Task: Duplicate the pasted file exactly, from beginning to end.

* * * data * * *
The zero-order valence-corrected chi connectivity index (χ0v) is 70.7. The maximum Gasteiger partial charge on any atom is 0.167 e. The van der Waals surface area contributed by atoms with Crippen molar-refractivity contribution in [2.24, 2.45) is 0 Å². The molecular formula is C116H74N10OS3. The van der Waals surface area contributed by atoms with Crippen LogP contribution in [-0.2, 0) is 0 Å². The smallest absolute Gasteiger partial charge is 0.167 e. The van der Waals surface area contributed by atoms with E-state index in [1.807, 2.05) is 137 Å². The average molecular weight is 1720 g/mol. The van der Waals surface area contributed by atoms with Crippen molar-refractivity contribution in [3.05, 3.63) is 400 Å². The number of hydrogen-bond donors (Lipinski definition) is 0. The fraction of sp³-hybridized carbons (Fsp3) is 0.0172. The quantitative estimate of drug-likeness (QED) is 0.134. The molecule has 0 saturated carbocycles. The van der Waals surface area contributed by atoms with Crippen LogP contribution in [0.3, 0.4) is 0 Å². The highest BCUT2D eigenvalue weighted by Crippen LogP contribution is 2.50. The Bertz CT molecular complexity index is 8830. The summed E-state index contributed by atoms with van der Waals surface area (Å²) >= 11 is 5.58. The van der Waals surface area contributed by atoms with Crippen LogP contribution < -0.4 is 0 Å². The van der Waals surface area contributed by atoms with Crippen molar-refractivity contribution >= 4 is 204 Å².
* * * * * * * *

The zero-order valence-corrected chi connectivity index (χ0v) is 70.7. The maximum Gasteiger partial charge on any atom is 0.167 e. The van der Waals surface area contributed by atoms with Crippen molar-refractivity contribution in [2.24, 2.45) is 0 Å². The molecular formula is C116H74N10OS3. The van der Waals surface area contributed by atoms with Crippen LogP contribution in [-0.2, 0) is 0 Å². The smallest absolute Gasteiger partial charge is 0.167 e. The van der Waals surface area contributed by atoms with E-state index in [1.807, 2.05) is 137 Å². The average molecular weight is 1720 g/mol. The van der Waals surface area contributed by atoms with Crippen molar-refractivity contribution in [3.05, 3.63) is 400 Å². The number of hydrogen-bond donors (Lipinski definition) is 0. The fraction of sp³-hybridized carbons (Fsp3) is 0.0172. The quantitative estimate of drug-likeness (QED) is 0.134. The molecule has 0 saturated carbocycles. The van der Waals surface area contributed by atoms with Crippen LogP contribution in [0.3, 0.4) is 0 Å². The highest BCUT2D eigenvalue weighted by Crippen LogP contribution is 2.50. The Bertz CT molecular complexity index is 8830. The summed E-state index contributed by atoms with van der Waals surface area (Å²) >= 11 is 5.58. The van der Waals surface area contributed by atoms with Crippen LogP contribution < -0.4 is 0 Å². The van der Waals surface area contributed by atoms with Crippen molar-refractivity contribution >= 4 is 204 Å².